California upends school funding to give poor kids a boost

Second-grade teacher Vickie Boudouris goes over a worksheet in an English-learner summer school class at the Cordova Villa Elementary School in June, in Rancho Cordova, Calif. Under Gov. Jerry Brown's proposed budget, California schools will receive an additional $3.6 billion this year, with much of it targeted to the neediest students.
Second-grade teacher Vickie Boudouris goes over a worksheet in an English-learner summer school class at the Cordova Villa Elementary School in June, in Rancho Cordova, Calif. Under Gov. Jerry Brown's proposed budget, California schools will receive an additional $3.6 billion this year, with much of it targeted to the neediest students.
Rich Pedroncelli/AP

As the school year begins, districts in cities such as Oakland, Fresno and Los Angeles have not gone on a hiring spree.

But they might soon.

California has revamped its school funding formula in ways that will send billions more dollars to districts that educate large numbers of children who are poor, disabled in some way or still learning to speak English.

It's an approach that numerous other states, from New York to Hawaii, have looked into lately. But none has matched the scale of the change now underway in the nation's largest state.

"The trend is toward more and more states providing additional assistance to students with special needs," says Deborah Verstegen, a school finance expert at the University of Nevada, Reno. "California is moving into the forefront with this approach."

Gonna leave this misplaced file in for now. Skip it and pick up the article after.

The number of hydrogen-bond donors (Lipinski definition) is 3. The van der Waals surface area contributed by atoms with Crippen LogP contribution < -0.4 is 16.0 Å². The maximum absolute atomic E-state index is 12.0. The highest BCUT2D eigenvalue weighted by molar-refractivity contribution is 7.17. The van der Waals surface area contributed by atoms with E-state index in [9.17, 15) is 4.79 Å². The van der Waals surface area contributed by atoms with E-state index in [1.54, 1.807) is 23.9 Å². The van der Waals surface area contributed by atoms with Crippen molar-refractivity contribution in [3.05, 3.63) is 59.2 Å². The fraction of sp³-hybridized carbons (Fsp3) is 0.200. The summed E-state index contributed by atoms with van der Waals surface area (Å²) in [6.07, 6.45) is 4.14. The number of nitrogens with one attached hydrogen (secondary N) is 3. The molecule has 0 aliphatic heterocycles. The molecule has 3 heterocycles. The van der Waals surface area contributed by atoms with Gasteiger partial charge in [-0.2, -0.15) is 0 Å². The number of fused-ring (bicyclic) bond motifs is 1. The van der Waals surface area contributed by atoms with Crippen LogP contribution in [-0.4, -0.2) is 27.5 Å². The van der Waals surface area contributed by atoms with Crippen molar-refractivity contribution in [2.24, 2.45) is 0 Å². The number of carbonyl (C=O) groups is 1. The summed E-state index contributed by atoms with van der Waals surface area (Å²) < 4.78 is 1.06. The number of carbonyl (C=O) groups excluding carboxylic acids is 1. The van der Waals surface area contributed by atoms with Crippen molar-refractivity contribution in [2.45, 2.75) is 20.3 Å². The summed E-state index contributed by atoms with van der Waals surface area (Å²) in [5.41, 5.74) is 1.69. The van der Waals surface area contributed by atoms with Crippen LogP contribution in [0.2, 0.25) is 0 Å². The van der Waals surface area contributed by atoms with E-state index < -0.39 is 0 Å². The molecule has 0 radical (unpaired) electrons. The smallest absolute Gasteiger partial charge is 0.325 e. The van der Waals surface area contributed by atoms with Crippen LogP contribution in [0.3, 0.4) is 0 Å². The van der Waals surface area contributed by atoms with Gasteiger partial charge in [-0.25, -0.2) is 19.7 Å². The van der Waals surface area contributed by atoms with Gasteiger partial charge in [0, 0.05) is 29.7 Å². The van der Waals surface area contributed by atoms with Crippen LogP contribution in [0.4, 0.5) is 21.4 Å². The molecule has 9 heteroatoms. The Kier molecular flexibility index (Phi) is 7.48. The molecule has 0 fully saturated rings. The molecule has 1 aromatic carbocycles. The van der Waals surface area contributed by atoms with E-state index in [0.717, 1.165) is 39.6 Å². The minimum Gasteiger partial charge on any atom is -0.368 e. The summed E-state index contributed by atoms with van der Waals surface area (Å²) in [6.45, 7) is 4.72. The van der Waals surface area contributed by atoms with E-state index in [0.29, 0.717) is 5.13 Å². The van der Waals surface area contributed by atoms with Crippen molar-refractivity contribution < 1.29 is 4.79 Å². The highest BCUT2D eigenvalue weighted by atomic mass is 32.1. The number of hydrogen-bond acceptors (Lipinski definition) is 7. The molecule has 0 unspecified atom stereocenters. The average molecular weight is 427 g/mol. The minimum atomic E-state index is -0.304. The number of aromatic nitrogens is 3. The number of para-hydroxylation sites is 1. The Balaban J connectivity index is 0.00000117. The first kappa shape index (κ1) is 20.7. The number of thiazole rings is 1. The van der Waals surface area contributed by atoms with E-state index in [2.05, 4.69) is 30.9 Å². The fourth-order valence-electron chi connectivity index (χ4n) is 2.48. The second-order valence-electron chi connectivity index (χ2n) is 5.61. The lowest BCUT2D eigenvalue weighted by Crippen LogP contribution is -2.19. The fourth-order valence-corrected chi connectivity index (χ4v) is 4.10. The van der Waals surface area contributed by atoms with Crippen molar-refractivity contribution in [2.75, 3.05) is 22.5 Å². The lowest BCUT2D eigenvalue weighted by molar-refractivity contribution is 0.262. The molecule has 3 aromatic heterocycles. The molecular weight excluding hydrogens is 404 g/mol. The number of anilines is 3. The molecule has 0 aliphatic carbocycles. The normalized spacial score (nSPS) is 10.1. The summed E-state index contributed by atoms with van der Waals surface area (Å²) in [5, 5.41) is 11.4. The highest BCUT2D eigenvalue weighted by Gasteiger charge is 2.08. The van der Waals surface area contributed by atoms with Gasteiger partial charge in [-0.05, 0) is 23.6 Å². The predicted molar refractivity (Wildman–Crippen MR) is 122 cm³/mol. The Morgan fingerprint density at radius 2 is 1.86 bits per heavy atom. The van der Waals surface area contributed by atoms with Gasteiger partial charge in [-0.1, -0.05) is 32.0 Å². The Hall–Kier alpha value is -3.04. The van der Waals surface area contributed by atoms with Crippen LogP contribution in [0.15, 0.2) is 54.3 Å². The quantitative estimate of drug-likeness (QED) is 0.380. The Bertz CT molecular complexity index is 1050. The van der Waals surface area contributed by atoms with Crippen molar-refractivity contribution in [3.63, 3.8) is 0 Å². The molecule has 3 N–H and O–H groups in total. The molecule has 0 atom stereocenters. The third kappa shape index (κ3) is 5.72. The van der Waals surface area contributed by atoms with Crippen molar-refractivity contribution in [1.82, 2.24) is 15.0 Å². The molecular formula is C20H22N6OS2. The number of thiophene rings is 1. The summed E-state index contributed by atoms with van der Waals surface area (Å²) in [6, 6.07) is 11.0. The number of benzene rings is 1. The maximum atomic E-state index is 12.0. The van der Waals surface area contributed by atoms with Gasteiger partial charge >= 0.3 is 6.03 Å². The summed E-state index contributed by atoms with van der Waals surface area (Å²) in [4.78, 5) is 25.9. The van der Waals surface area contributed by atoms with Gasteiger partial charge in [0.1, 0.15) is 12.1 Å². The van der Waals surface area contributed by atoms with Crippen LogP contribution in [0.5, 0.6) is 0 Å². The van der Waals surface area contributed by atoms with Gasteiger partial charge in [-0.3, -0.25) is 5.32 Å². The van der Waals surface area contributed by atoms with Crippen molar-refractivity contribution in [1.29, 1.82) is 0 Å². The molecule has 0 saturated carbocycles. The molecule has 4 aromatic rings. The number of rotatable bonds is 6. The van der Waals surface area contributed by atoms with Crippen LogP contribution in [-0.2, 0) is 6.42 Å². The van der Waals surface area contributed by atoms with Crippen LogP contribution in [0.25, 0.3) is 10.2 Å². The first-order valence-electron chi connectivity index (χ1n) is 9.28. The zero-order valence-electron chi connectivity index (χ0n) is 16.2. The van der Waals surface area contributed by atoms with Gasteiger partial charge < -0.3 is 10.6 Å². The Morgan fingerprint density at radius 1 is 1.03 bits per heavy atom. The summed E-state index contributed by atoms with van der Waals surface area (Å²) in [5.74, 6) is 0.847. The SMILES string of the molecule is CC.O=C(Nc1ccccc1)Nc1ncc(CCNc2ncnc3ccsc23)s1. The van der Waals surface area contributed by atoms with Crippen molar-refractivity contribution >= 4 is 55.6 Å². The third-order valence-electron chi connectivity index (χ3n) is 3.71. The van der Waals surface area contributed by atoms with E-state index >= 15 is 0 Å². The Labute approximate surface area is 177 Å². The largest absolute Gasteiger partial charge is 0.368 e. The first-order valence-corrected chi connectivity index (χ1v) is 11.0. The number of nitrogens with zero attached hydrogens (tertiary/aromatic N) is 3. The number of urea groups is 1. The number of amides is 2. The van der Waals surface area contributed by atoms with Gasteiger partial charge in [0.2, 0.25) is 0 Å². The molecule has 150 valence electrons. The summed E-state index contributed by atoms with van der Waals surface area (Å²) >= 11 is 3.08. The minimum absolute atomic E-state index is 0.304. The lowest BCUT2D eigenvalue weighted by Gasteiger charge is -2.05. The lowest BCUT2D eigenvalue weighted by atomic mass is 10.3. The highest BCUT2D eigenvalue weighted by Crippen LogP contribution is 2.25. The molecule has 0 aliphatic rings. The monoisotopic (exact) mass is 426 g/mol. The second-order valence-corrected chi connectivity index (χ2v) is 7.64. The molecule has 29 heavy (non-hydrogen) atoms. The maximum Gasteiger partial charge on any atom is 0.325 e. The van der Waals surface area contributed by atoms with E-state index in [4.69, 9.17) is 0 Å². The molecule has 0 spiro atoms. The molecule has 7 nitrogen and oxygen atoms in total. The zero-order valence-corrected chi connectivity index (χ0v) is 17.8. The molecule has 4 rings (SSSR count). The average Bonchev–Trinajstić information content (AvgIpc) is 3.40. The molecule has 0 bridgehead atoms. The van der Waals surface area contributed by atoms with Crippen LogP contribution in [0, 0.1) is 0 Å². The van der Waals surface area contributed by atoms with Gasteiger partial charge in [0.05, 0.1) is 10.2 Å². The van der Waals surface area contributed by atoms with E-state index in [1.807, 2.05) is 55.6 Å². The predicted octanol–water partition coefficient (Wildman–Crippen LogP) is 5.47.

It wasn't an easy sell. There was a lot of debate in Sacramento about whether this was a Robin Hood approach, robbing from the rich to give more to the poor.

In the end, however, the old system was so convoluted that no one was willing to defend it.

"The former school finance system had not really been conceptually revised since the early 1970s, when President Reagan was governor of California," says Michael Kirst, president of the California Board of Education. "It had no relationship to student needs."

How It Got That Way

California spends more money on education than other states — not just because of its size, but because of the complex nature of state and local finances there.

Around the country, a significant share of education dollars still comes from local property taxes. In California, though, the state itself picks up a larger-than-average chunk — nearly 60 percent of the total K-12 tab.

Traditionally, Sacramento has not only provided the funds but dictated to districts how they spend big parts of their budget. The state sent out money through more than 40 categorical grant programs, which meant that schools had to spend a certain amount of dollars on a wide variety of specific mandates, from anti-tobacco lessons to reducing class sizes for younger kids.

In addition, the complex funding formula led to lots of neighboring districts with similar student populations somehow receiving vastly different amounts of money. The whole thing had become immensely convoluted over time and "could justifiably be called lunatic," wrote the Los Angeles Times editorial board.

Political Payoff?

Thanks to a tax increase approved by voters last fall, Democratic Gov. Jerry Brown decided both to pump more money into the system and try to make its distribution more rational.

He also wanted the budget to reflect the new realities of the state. Latinos now make up a majority of California schoolchildren, while students of Asian descent are the fastest-growing segment of the school population. Four out of 10 California kids live in homes where English is not spoken.

But investing more in their future meant directing money away from more affluent, suburban districts.